The burial assistance process is as follows: A family member must contact a DSS-contracted mortuary – such as Valley Ridge Mortuary and Desert View Funeral Home in Shiprock – and request the Navajo Nation COVID-19 burial assistance; inform the mortuary of choice for type of service (standard burial, a casket and services; Native traditional burial, no casket; or cremation); and finally the mortuary will submit the documents directly to DSS’s Navajo Family Assistance Services.
For questions, contact Navajo Family Assistance Services at 866-347-2403.
‘This is very serious’
“With general funds money, it should be a lot quicker,” Begay said. “And that helps me because I actually ran out of caskets this week. I was kind of caught where I couldn’t offer burial assistance because I didn’t have caskets.
“The way it’s set up is I have to carry the debt until I do get paid,” he said. “And I have to buy more caskets and that puts a strain on my operations here.
“So, with this general fund money, this week will be the first time we’ll be utilizing it, so we’ll see how that goes,” he said.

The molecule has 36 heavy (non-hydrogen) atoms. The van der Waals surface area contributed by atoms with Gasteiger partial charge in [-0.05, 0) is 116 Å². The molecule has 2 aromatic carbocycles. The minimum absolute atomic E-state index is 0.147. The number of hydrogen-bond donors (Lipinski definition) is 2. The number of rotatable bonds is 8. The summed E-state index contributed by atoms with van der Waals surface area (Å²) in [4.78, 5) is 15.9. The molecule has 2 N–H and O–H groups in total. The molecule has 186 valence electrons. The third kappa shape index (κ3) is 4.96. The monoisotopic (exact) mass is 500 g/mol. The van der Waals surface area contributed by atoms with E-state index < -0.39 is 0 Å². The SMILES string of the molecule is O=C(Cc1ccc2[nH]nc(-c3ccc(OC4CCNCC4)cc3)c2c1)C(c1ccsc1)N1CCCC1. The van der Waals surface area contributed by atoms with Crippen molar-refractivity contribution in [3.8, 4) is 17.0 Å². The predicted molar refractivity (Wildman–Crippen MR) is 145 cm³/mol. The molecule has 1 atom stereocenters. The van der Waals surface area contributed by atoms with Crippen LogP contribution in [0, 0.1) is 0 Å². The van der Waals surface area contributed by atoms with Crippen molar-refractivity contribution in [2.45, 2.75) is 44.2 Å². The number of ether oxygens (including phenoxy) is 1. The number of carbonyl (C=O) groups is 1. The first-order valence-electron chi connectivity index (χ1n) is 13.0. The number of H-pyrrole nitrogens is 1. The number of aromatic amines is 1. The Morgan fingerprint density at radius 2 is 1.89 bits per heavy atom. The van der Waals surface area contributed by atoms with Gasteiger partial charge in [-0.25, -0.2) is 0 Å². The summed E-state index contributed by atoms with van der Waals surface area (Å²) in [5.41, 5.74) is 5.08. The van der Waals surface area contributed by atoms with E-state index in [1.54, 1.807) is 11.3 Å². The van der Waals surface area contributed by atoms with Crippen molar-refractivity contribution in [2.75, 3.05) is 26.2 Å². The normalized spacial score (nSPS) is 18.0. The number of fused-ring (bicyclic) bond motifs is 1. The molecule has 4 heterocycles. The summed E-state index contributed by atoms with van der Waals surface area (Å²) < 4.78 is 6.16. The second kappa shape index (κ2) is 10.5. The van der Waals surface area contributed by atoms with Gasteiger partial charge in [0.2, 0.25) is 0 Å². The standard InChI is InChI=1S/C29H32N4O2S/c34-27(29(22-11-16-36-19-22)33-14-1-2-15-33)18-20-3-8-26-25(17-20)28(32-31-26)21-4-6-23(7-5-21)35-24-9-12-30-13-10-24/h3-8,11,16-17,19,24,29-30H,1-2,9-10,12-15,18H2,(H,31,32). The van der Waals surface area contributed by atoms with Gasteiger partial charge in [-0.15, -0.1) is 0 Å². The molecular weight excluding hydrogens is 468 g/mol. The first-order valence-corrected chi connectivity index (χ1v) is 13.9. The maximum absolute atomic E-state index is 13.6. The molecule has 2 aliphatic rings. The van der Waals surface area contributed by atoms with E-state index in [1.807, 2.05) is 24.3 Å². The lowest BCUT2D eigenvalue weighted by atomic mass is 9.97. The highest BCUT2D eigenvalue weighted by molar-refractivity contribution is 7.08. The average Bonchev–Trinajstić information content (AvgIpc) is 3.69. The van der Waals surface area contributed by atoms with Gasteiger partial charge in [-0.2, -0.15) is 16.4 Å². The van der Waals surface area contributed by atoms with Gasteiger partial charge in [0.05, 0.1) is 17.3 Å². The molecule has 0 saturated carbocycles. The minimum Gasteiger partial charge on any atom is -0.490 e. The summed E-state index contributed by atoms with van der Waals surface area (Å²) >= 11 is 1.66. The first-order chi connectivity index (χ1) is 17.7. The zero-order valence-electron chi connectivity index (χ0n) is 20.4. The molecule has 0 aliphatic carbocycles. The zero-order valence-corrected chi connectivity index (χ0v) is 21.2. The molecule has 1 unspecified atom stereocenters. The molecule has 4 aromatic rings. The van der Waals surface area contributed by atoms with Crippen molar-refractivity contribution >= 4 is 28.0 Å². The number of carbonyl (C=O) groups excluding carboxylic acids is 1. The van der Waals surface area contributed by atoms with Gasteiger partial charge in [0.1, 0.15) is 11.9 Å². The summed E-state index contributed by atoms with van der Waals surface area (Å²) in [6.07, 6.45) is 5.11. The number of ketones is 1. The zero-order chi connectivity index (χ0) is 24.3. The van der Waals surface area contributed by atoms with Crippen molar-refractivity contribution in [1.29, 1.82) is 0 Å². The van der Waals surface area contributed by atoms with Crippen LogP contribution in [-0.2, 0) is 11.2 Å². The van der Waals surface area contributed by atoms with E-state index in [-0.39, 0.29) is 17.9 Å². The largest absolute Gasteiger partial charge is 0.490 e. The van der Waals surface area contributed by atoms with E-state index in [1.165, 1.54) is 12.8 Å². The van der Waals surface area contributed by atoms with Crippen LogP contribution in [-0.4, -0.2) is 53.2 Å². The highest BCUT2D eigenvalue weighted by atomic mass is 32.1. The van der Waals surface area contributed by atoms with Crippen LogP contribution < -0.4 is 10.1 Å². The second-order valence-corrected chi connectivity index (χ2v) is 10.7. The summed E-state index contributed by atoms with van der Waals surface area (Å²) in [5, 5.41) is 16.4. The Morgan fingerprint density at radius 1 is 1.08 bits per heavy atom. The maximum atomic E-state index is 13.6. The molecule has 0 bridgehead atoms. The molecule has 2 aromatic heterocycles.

More than 23,000 people have died in the U.S. coronavirus outbreak, according to the John Hopkins coronavirus database. And all those deaths will require a final rite.
“I really feel for the families that are going through this, especially the ones that we had to – last week it was mother and son that both died from the virus, and I see it,” Begay said. “It’s within the family. To lose a mother and a son at the same time, that’s hard.”
In fact, there are at least three sets of Diné mothers and sons who died, according to Navajo Times research.
“My advice to people out there is to take it seriously. This is serious,” Begay added. “And all the memes and joking aside, this is very serious.
‘People don’t realize it is very deadly and we have to really get down and do what is being advised by the government and the CDC – social distancing and washing your hands, wearing your mask and gloves, and staying home,” he said. “That’s a big part of it – not to be out and about.
“It’s everywhere and you’re going to bring that virus back home and infect your whole family,” he said, “and that’s happening.”